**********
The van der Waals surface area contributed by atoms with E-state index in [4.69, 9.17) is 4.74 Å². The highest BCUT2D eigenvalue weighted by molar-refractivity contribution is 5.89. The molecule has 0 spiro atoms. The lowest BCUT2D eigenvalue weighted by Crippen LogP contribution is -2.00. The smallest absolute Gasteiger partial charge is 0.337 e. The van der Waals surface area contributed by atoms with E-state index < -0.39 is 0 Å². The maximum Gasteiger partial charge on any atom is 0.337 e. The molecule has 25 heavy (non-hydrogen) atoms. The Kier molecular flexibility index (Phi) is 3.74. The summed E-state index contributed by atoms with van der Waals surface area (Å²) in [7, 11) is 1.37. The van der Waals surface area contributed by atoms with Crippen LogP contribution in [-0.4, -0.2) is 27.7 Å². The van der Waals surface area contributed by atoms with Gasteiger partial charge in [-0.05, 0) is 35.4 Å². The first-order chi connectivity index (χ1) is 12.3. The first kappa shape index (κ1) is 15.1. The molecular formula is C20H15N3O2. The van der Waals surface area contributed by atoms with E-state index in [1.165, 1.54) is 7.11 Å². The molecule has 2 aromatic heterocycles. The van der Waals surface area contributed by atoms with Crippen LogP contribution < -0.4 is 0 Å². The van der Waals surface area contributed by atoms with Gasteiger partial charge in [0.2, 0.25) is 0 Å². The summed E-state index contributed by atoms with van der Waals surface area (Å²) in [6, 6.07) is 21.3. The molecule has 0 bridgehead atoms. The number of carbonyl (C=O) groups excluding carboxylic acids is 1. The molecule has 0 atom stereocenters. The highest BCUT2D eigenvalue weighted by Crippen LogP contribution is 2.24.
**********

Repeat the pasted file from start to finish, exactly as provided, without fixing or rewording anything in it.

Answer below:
The van der Waals surface area contributed by atoms with E-state index in [4.69, 9.17) is 4.74 Å². The highest BCUT2D eigenvalue weighted by molar-refractivity contribution is 5.89. The molecule has 0 spiro atoms. The lowest BCUT2D eigenvalue weighted by Crippen LogP contribution is -2.00. The smallest absolute Gasteiger partial charge is 0.337 e. The van der Waals surface area contributed by atoms with E-state index < -0.39 is 0 Å². The maximum Gasteiger partial charge on any atom is 0.337 e. The molecule has 25 heavy (non-hydrogen) atoms. The Kier molecular flexibility index (Phi) is 3.74. The summed E-state index contributed by atoms with van der Waals surface area (Å²) in [7, 11) is 1.37. The van der Waals surface area contributed by atoms with Crippen LogP contribution in [-0.4, -0.2) is 27.7 Å². The van der Waals surface area contributed by atoms with Gasteiger partial charge in [-0.05, 0) is 35.4 Å². The first-order chi connectivity index (χ1) is 12.3. The first kappa shape index (κ1) is 15.1. The molecular formula is C20H15N3O2. The van der Waals surface area contributed by atoms with E-state index in [1.165, 1.54) is 7.11 Å². The molecule has 2 aromatic heterocycles. The van der Waals surface area contributed by atoms with Crippen LogP contribution < -0.4 is 0 Å². The van der Waals surface area contributed by atoms with Gasteiger partial charge in [0.2, 0.25) is 0 Å². The summed E-state index contributed by atoms with van der Waals surface area (Å²) in [6, 6.07) is 21.3. The molecule has 0 bridgehead atoms. The number of carbonyl (C=O) groups excluding carboxylic acids is 1. The molecule has 0 atom stereocenters. The highest BCUT2D eigenvalue weighted by Crippen LogP contribution is 2.24.